Why Banks Are Finally Embracing Cloud Computing
Cloud computing vendors should be reaping a windfall from bank clients, if a recent report is a true indicator.
Amid a small wave of cloud computing announcements this week, systems integrator CSC is expanding the cloud computing options it offers banks and other companies.
Banks are warming to cloud computing after nearly a decade of hesitation about trusting their data to outsiders.
Seventy-one percent of bank executives surveyed in a recently released report say they plan to invest more in cloud computing, nearly four times the figure a year earlier, according to PricewaterhouseCoopers. (About half of the 115 large banks surveyed around the world are based in the U.S.) One reason for this shift, according to Julien Courbe, PwC's financial services technology leader, is that vendors of public cloud services have made their offerings to banks more secure and reliable.
"This makes stakeholders more comfortable," Courbe says. "A lot of clients are starting to consider and invest in the offerings of many large technology companies to move apps and data to the public cloud. It's a significant shift. Most investments banks have made to date have been in the private cloud," in which the bank retains a greater degree of control and management. "Now we're seeing banks invest in public cloud solutions."
To improve security, cloud providers are encrypting data in storage as well as in transit. "They've also made significant investments in identity and access management," Courbe says.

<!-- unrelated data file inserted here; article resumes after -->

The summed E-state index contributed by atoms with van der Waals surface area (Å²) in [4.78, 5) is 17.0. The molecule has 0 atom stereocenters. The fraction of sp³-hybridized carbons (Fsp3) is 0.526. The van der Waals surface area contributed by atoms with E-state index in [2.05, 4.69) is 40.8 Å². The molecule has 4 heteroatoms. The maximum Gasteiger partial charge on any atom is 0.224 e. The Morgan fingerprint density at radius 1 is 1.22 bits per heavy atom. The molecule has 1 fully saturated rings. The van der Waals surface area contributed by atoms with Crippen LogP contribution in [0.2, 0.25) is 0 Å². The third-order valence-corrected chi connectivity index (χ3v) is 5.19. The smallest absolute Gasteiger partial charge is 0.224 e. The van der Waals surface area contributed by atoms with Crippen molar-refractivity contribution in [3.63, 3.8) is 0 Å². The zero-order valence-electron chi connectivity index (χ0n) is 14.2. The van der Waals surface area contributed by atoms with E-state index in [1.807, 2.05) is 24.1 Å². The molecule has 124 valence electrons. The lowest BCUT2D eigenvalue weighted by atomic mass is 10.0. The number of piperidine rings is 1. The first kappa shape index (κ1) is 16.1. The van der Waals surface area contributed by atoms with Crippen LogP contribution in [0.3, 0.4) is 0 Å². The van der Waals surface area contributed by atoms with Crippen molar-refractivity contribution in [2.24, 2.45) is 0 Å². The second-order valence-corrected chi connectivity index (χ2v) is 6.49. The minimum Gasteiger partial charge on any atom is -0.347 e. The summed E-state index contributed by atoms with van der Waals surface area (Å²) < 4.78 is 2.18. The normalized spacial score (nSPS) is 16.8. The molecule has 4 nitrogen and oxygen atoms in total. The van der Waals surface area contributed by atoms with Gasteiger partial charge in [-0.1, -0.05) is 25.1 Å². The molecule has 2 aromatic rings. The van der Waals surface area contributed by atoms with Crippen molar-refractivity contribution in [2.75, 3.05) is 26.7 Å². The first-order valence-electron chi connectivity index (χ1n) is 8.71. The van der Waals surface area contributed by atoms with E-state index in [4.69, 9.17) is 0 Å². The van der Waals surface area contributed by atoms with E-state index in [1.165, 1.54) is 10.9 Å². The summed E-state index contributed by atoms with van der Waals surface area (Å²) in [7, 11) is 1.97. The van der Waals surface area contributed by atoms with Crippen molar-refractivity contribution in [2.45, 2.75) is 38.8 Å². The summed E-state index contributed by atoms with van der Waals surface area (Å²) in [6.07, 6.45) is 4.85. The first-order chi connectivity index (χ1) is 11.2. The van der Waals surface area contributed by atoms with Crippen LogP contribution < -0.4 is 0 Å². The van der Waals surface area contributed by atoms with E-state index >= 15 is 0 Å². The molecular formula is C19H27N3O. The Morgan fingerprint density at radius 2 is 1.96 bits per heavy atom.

In another change, midtier banks are skipping the intermediate step of private cloud implementation and going straight to the public cloud, Courbe says.
This year, Gartner forecast the public cloud services market would grow 18.5% in 2013 to total $131 billion worldwide, up from $111 billion in 2012. Infrastructure-as-a-service, including cloud computing, storage and print services, was the fastest-growing segment of the market, according to the research firm.
The major public cloud providers Amazon (AMZN), Google (GOOG), Microsoft (MSFT) and Rackspace (RAX) have reported strong growth in cloud use so far this year.
In April, Amazon announced that more than 2 trillion objects were stored with the Amazon S3 service and that the service was getting more than 1.1 million requests per second.
"It took us six years to grow to one trillion stored objects, and less than a year to double that number," the company said on its blog. In July, the Netherlands' banking regulator approved Amazon Web Services for use by financial organizations. All levels of data storage and management on the AWS cloud, as well as the use of technology provided by third-party vendors that runs on top of AWS, are included in the approval.
Microsoft reported in April that its Windows Azure software and related programs surpassed $1 billion in annual sales for the first time. Google says 5 million businesses use its Google Apps for Business.
"This is a movement that will continue to accelerate," Courbe says. In about 15 years, there will only be about five or six data centers in the world, he predicts.
The first use case for cloud computing in banks is application testing and development. It's a natural fit, since thorough testing of applications requires considerable computing resources but often takes just three to six months so investing in equipment to test on doesn't make sense.
In the next phase of cloud adoption for banks, they're starting to use human resources, accounting and operations apps in public clouds. In one recent example, Standard Bank in South Africa said it was planning to move human resources applications to the cloud, as a test before putting core banking services there.